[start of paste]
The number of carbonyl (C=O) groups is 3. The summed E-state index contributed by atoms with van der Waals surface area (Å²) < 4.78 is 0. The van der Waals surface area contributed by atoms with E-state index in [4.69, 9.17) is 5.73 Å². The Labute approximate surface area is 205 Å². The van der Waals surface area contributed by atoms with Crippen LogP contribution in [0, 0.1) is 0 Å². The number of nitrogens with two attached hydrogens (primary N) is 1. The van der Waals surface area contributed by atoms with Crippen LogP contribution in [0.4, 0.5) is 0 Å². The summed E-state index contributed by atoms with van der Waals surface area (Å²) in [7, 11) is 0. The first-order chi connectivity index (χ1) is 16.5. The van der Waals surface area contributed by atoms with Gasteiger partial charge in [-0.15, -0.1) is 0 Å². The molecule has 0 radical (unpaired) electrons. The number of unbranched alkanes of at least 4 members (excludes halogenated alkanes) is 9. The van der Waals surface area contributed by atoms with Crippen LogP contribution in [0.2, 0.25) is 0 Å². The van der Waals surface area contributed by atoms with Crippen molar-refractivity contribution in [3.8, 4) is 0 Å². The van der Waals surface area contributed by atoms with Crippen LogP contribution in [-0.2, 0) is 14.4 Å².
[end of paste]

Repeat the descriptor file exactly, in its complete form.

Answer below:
The number of carbonyl (C=O) groups is 3. The summed E-state index contributed by atoms with van der Waals surface area (Å²) < 4.78 is 0. The van der Waals surface area contributed by atoms with E-state index in [4.69, 9.17) is 5.73 Å². The Labute approximate surface area is 205 Å². The van der Waals surface area contributed by atoms with Crippen LogP contribution in [0, 0.1) is 0 Å². The number of nitrogens with two attached hydrogens (primary N) is 1. The van der Waals surface area contributed by atoms with Crippen LogP contribution in [0.4, 0.5) is 0 Å². The summed E-state index contributed by atoms with van der Waals surface area (Å²) in [7, 11) is 0. The first-order chi connectivity index (χ1) is 16.5. The van der Waals surface area contributed by atoms with Gasteiger partial charge in [-0.15, -0.1) is 0 Å². The molecule has 0 radical (unpaired) electrons. The number of unbranched alkanes of at least 4 members (excludes halogenated alkanes) is 9. The van der Waals surface area contributed by atoms with Crippen LogP contribution in [0.2, 0.25) is 0 Å². The van der Waals surface area contributed by atoms with Crippen molar-refractivity contribution in [3.8, 4) is 0 Å². The van der Waals surface area contributed by atoms with Crippen LogP contribution in [-0.2, 0) is 14.4 Å².